Employment taxes refer the money that is deducted from an employee’s compensation each pay period based on their income and number of dependents. Those taxes must then by reported to IRS at the beginning of the following year so that said employee can either pay whatever amount is still owed or receive a refund on the difference. Under certain circumstances, an individual can file as tax-exempt but other than that, every citizen must report their withholdings.
What are the Various Types of Employment Taxes?
Federal Income Taxes: These are withholding of an employee’s compensation that is made payable to the federal government. As with all employment taxes, the amount deducted is determined by income, as well as the number of dependents.
State Income Taxes: These are withholding of an employee’s compensation that is made payable to their state of residence. As with all employment taxes, the amount deducted is determined by income, as well as the number of dependents.
Social Security Taxes: This type of tax is deducted and placed into a federal account for retired citizens when they reach a certain age. Its purpose to ensure that elderly citizens who are no longer working full-time are provided with some financial assistance outside of their own retirement plans. It should also be noted that deducted social security taxes are also matched by the employer.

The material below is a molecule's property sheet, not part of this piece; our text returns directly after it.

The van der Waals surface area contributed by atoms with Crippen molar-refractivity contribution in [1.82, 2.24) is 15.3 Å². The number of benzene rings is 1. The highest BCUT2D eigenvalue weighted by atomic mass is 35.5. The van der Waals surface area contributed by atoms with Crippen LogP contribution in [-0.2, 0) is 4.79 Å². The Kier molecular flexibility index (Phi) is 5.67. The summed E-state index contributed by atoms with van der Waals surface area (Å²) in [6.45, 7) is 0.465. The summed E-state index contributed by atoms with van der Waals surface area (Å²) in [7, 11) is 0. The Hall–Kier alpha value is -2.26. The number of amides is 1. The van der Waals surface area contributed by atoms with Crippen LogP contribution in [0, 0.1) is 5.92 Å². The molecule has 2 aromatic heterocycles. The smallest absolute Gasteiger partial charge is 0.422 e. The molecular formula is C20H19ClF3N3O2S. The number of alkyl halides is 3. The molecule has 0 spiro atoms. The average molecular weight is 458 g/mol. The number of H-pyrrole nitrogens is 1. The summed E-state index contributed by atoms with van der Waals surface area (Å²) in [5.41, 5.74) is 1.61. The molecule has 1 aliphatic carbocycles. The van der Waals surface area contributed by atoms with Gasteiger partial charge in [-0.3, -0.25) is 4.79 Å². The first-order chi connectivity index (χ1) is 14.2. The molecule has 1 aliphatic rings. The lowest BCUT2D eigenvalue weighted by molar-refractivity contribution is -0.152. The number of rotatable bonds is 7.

Medicare Taxes: Similar to social security, Medicare taxes are in place to provide financial assistance to those who are unable to or no longer work. These taxes help cover the cost of medical care including hospital stays, doctor visits, surgeries, and medication for elderly citizens that are longer employed.
Do Employers Pay Employment Taxes?
Yes, they do. In addition to matching the amount of social security taxes deducted from their employees, employers also have to pay a federal unemployment tax, which provides financial assistance to individuals that lost their jobs due to specific circumstances (lay-offs, business dissolution, etc.). Also, individuals who are self-employed must pay what is called a self-employment tax, which covers social security and Medicare.
How do Individuals Report Their Employment Taxes?
At the beginning of the New Year, working individuals will receive a W-2 statement from their employer. This document recounts how much money they made the previous year, as well as the amount of taxes deducted. From there, individuals can use this W-2 to file a tax return with the IRS. This allows them to discover if they owe money or if they will be receiving a refund.